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Another win in Cards? Depends on offseason moves

ST. LOUIS -- The St. Louis Cardinals have tasted postseason
success, and they likely will have to pay for it now.

Jeff Weaver Weaver

Jeff Suppan Suppan

St. Louis general manager Walt Jocketty's biggest challenge this
offseason will be keeping the World Series champions on top while
facing budget constraints. Some of his biggest decisions will deal
with his starting rotation, beginning with postseason standouts
Jeff Weaver and Jeff Suppan -- two free agents who could be looking
for more money after strong playoff runs.

Jocketty believes it's unwise to judge potential free agents on
what they do in October, and that philosophy may be tested after
Weaver and Suppan played key roles in the franchise's first World
Series championship in 24 years.

"I'm sure an agent will try to sell that aspect," Jocketty
said. "But you've got to judge a guy on his career, you've got to
judge him on the entire year.

"You can't do it on a couple of short series, or you shouldn't
anyhow."

Weaver was plucked from the junk yard after going 3-10 with the
Angels and getting released to make room for kid brother Jered in
the rotation, and even though he was 5-4 with the Cardinals his
overall ERA was 5.76. Last year he had a one-year, $8.25 million
contract.

Weaver resurrected his career in the postseason with a victory
in each round, and he dominated for eight innings in the Game 5
clincher against the Detroit Tigers. He wants to stay, noting the
Cardinals have made it to the postseason in six of the last seven
seasons.

"Why wouldn't you if you have the opportunity to have the
chance to do this each and every year?" Weaver said. "This is
what we play for, to have the chance to win, and we'll just have to
wait and see what happens."

Suppan generally has been regarded as a middle to back-end
pitcher in the rotation, even after consecutive 16-win seasons in
2004 and '05. He won 12 games this season with a strong second
half, and rose to prominence for the first time in his career with
the NL championship series MVP award. He made $4 million in the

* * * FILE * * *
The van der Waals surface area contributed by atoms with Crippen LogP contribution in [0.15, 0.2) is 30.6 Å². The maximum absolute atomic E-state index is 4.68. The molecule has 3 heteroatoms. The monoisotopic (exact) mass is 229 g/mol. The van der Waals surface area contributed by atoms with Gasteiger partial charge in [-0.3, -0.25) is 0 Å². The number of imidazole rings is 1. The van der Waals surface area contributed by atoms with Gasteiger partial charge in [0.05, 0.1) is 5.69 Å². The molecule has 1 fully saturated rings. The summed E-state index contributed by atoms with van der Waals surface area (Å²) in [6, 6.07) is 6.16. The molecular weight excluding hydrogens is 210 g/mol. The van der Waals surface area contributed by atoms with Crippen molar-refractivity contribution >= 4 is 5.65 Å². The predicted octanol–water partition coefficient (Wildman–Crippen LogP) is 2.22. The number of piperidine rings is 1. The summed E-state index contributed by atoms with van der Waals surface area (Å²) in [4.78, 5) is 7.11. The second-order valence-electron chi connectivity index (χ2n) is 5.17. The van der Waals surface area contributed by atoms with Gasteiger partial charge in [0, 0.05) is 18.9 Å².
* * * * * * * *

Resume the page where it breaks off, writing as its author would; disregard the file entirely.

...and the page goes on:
final year of his deal.

Those are just two of the many decisions facing the Cardinals
after a run of the mill regular season. Their 83-78 record was the
worst record by a World Series winner.

The Cardinals survived a pair of eight-game losing streaks, then
lost seven in a row during a 3-9 near-meltdown at the end of the
season. There was plenty of doubt.

"You kind of prepare for the worst and you hope for the best,"
manager Tony La Russa said. "There were many times that things
just didn't seem like they were falling into place for us."

In October, they were reborn. They took out the Padres in four
games and outlasted the Mets in seven before capping off their
unlikely season.

"It just shows you this is the best game in the world because
you can't predict it," Series MVP David Eckstein said. "You get a
bunch of guys that are on a mission, that are going out there
playing as hard as they can, as smart as they can, until the game
ends, anything is possible."

The other big choice: Whether to pick up a $10 million option on
Jim Edmonds' contract.

Edmonds, 36, had an injury-plagued year with post-concussion
syndrome sidelining him for a month, a sore left foot requiring
daily pain-killing injections to get him through the postseason and
a shoulder likely to require offseason surgery. Then he led the
team with 10 RBI in a resurgent postseason.

Does second baseman Ronnie Belliard, the top trade deadline
acquisition, make sense as a long-term fit? Belliard was prized for
his bat when he was acquired from the Indians but has been streaky
offensively, impressing most on defense.

Preston Wilson was the primary left fielder in the postseason
after being cast aside by the Astros.

"In this game, some teams might feel like you're not the right
fit for them, but in other clubs you are," Wilson said. "In this
clubhouse, we welcome everybody."

Change is inevitable. This year's team had only 10 holdovers
from the 2004 team that got swept in the World Series by the Boston
Red Sox.

"We really haven't sat down and figured it out," Jocketty said
before the Series began. "We've thought about it, but we haven't
sat down and said this is our plan for next year.

"I would hope we could keep some of them around."

The rotation could be due for the biggest overhaul with only ace
Chris Carpenter, a 15-game winner who could win his second straight
NL Cy Young Award, under contract. Mark Mulder, who had a 7.14 ERA
before undergoing shoulder surgery, could return with an
incentive-based deal but he, too, is a free agent.

Rookie Anthony Reyes, who threw eight impressive innings in the
World Series opener, likely will get a spot in the rotation.
Jason Marquis, who won 14 games but with a 6.02 ERA, was left off the
roster the last two rounds of the postseason and will be allowed to
test free agency.

The closer also is a question mark. Jason Isringhausen, who has
one year remaining on his contract, believes he'll be ready for the
start of next season after undergoing his second hip operation in
two years in September.

Rookie Adam Wainwright was impressive as Isringhausen's
stand-in, and closed out the clinching game for his fourth save of
the postseason. He could factor into the rotation if the Cardinals
are convinced soon enough that Isringhausen, the team's career
saves leader, will be ready.

Jocketty and the rest of the Cardinals' brass will be charged
with making those decisions after a Series in which St. Louis made
the most of the Tigers' bumbles. La Russa won't be apologizing for
that good fortune. He waited 17 years for his second World Series
title, and as he said after Game 5, there are no bad victories.

"That's just baseball," La Russa said. "It happens."